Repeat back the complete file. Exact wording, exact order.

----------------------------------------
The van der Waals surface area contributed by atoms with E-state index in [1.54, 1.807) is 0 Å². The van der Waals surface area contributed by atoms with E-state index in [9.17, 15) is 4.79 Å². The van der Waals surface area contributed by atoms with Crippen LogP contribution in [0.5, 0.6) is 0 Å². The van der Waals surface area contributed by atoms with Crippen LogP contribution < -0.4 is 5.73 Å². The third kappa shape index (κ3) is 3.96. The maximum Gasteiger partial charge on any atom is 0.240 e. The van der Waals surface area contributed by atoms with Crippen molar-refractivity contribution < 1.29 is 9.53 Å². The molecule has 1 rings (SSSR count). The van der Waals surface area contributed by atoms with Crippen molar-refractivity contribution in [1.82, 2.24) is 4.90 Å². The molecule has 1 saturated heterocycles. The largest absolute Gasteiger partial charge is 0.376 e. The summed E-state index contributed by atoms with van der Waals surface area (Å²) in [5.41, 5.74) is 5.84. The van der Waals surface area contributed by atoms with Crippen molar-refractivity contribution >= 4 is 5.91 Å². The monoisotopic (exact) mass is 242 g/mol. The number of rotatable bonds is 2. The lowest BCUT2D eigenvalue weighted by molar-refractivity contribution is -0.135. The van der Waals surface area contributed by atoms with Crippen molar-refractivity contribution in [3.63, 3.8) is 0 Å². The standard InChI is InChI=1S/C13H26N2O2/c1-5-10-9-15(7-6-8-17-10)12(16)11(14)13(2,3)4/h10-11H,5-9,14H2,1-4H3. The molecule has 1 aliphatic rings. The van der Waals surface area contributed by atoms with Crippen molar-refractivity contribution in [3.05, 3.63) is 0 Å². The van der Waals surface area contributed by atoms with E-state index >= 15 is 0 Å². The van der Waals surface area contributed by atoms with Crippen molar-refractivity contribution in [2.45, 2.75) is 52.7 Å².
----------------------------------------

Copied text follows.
The van der Waals surface area contributed by atoms with E-state index in [1.54, 1.807) is 0 Å². The van der Waals surface area contributed by atoms with E-state index in [9.17, 15) is 4.79 Å². The van der Waals surface area contributed by atoms with Crippen LogP contribution in [0.5, 0.6) is 0 Å². The van der Waals surface area contributed by atoms with Crippen LogP contribution < -0.4 is 5.73 Å². The third kappa shape index (κ3) is 3.96. The maximum Gasteiger partial charge on any atom is 0.240 e. The van der Waals surface area contributed by atoms with Crippen molar-refractivity contribution < 1.29 is 9.53 Å². The molecule has 1 rings (SSSR count). The van der Waals surface area contributed by atoms with Crippen molar-refractivity contribution in [1.82, 2.24) is 4.90 Å². The molecule has 1 saturated heterocycles. The largest absolute Gasteiger partial charge is 0.376 e. The summed E-state index contributed by atoms with van der Waals surface area (Å²) in [5.41, 5.74) is 5.84. The van der Waals surface area contributed by atoms with Crippen molar-refractivity contribution >= 4 is 5.91 Å². The monoisotopic (exact) mass is 242 g/mol. The number of rotatable bonds is 2. The lowest BCUT2D eigenvalue weighted by molar-refractivity contribution is -0.135. The van der Waals surface area contributed by atoms with Crippen molar-refractivity contribution in [3.63, 3.8) is 0 Å². The standard InChI is InChI=1S/C13H26N2O2/c1-5-10-9-15(7-6-8-17-10)12(16)11(14)13(2,3)4/h10-11H,5-9,14H2,1-4H3. The molecule has 1 aliphatic rings. The van der Waals surface area contributed by atoms with Crippen molar-refractivity contribution in [3.05, 3.63) is 0 Å². The van der Waals surface area contributed by atoms with E-state index >= 15 is 0 Å². The van der Waals surface area contributed by atoms with Crippen molar-refractivity contribution in [2.45, 2.75) is 52.7 Å².